I'm working on the forest chapter of my new book, which looks at the symbolism and emotional experience of landscape as well as the history of Brittany through its terrain. The forest theme ties up with work I have in hand for other audiences later in the year so it seemed a good place to start. The beginning of a book is always tough for me, but the great chronological and geographical range here offers plenty of ways in. I often walk in the forest at Cranou or Huelgoat, lately with ideas positively dripping off the trees everywhere I look. This helps to convince me I'm doing the right thing.
The text will look at forest clearance, particularly during the Age of Saints and the later Cistercian initiative in the unusual quevaise system in western Brittany, as well as forest exploitation and production from sabots to timber for the navy at Brest. The forest as a place of concealment will include detail of salt smuggling on the eastern border of Brittany and resistance activity in WWII.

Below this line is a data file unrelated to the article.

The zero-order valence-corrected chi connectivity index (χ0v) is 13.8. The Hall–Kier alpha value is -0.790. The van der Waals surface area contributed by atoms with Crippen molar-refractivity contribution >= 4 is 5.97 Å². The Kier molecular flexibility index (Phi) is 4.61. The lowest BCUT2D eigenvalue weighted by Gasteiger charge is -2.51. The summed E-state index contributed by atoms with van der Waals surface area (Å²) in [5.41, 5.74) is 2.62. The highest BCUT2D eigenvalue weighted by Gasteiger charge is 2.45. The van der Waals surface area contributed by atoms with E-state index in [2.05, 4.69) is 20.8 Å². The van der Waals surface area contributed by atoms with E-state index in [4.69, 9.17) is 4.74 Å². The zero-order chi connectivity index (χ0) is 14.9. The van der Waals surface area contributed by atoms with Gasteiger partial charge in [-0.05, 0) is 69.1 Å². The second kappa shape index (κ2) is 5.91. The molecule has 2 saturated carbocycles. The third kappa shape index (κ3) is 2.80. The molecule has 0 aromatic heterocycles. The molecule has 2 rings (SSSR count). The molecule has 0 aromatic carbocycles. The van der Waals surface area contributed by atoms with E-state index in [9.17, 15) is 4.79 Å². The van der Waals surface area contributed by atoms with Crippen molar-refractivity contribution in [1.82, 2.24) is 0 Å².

The Foret de Paimpont, more commonly known these days as the Brocéliande of Arthurian legend, takes us into the imaginative world of the forest and its association with enchantment and transformation. The striking symbol of the Golden Tree there is a recent memorial to the forest's power of regeneration after a series of terrible fires in modern times. The shape of the tree echoes the stag's horns in the Arthurian-themed church at Tréhorenteuc.